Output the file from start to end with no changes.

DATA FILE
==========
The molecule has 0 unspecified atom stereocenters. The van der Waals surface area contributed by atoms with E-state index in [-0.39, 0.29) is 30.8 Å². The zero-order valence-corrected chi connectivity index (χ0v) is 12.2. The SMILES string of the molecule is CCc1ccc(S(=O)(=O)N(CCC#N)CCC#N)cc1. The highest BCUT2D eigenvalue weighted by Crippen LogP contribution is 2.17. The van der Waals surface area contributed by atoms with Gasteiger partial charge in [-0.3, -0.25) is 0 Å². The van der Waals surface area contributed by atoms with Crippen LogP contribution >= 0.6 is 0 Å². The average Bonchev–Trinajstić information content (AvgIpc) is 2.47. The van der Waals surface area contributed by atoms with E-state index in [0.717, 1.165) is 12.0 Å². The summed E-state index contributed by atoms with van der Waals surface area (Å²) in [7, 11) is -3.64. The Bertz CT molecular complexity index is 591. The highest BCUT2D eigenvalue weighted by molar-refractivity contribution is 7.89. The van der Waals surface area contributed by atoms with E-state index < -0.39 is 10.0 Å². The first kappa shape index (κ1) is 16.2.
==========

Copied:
The molecule has 0 unspecified atom stereocenters. The van der Waals surface area contributed by atoms with E-state index in [-0.39, 0.29) is 30.8 Å². The zero-order valence-corrected chi connectivity index (χ0v) is 12.2. The SMILES string of the molecule is CCc1ccc(S(=O)(=O)N(CCC#N)CCC#N)cc1. The highest BCUT2D eigenvalue weighted by Crippen LogP contribution is 2.17. The van der Waals surface area contributed by atoms with Gasteiger partial charge in [-0.3, -0.25) is 0 Å². The van der Waals surface area contributed by atoms with Crippen LogP contribution >= 0.6 is 0 Å². The average Bonchev–Trinajstić information content (AvgIpc) is 2.47. The van der Waals surface area contributed by atoms with E-state index in [0.717, 1.165) is 12.0 Å². The summed E-state index contributed by atoms with van der Waals surface area (Å²) in [7, 11) is -3.64. The Bertz CT molecular complexity index is 591. The highest BCUT2D eigenvalue weighted by molar-refractivity contribution is 7.89. The van der Waals surface area contributed by atoms with E-state index < -0.39 is 10.0 Å². The first kappa shape index (κ1) is 16.2.